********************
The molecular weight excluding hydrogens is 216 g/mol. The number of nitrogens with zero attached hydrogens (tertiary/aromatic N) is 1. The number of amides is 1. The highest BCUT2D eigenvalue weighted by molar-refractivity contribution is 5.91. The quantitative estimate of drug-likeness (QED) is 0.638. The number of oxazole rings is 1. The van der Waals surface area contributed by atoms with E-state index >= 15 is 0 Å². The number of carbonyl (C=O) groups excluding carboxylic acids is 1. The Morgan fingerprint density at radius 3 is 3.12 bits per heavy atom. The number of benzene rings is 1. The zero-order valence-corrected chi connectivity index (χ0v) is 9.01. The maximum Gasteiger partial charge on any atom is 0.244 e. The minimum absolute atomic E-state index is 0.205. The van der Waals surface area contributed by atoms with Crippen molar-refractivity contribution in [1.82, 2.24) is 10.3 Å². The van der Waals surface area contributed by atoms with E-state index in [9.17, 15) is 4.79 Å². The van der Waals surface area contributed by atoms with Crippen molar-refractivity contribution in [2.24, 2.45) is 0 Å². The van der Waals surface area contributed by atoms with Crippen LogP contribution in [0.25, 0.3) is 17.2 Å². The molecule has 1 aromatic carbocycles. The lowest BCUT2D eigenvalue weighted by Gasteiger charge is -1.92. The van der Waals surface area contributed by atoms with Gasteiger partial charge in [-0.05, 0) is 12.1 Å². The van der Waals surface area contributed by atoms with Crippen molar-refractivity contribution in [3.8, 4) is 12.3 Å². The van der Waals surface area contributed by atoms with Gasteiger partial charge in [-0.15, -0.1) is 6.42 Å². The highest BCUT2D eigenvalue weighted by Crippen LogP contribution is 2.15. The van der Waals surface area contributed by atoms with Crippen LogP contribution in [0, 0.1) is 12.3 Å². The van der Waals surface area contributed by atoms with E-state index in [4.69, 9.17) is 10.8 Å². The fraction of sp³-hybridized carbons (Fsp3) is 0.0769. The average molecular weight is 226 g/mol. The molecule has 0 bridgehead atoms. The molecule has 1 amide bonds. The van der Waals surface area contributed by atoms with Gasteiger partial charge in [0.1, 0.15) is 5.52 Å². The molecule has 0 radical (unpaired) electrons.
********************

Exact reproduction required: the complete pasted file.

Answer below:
The molecular weight excluding hydrogens is 216 g/mol. The number of nitrogens with zero attached hydrogens (tertiary/aromatic N) is 1. The number of amides is 1. The highest BCUT2D eigenvalue weighted by molar-refractivity contribution is 5.91. The quantitative estimate of drug-likeness (QED) is 0.638. The number of oxazole rings is 1. The van der Waals surface area contributed by atoms with E-state index >= 15 is 0 Å². The number of carbonyl (C=O) groups excluding carboxylic acids is 1. The Morgan fingerprint density at radius 3 is 3.12 bits per heavy atom. The number of benzene rings is 1. The zero-order valence-corrected chi connectivity index (χ0v) is 9.01. The maximum Gasteiger partial charge on any atom is 0.244 e. The minimum absolute atomic E-state index is 0.205. The van der Waals surface area contributed by atoms with Crippen molar-refractivity contribution in [1.82, 2.24) is 10.3 Å². The van der Waals surface area contributed by atoms with E-state index in [9.17, 15) is 4.79 Å². The van der Waals surface area contributed by atoms with Crippen molar-refractivity contribution in [2.24, 2.45) is 0 Å². The van der Waals surface area contributed by atoms with Crippen LogP contribution in [0.25, 0.3) is 17.2 Å². The molecule has 1 aromatic carbocycles. The lowest BCUT2D eigenvalue weighted by Gasteiger charge is -1.92. The van der Waals surface area contributed by atoms with Gasteiger partial charge in [-0.05, 0) is 12.1 Å². The van der Waals surface area contributed by atoms with Crippen molar-refractivity contribution in [3.8, 4) is 12.3 Å². The van der Waals surface area contributed by atoms with Gasteiger partial charge in [-0.15, -0.1) is 6.42 Å². The highest BCUT2D eigenvalue weighted by Crippen LogP contribution is 2.15. The van der Waals surface area contributed by atoms with Crippen LogP contribution in [0, 0.1) is 12.3 Å². The van der Waals surface area contributed by atoms with E-state index in [4.69, 9.17) is 10.8 Å². The fraction of sp³-hybridized carbons (Fsp3) is 0.0769. The average molecular weight is 226 g/mol. The molecule has 0 bridgehead atoms. The molecule has 1 amide bonds. The van der Waals surface area contributed by atoms with Gasteiger partial charge in [0.1, 0.15) is 5.52 Å². The molecule has 0 radical (unpaired) electrons.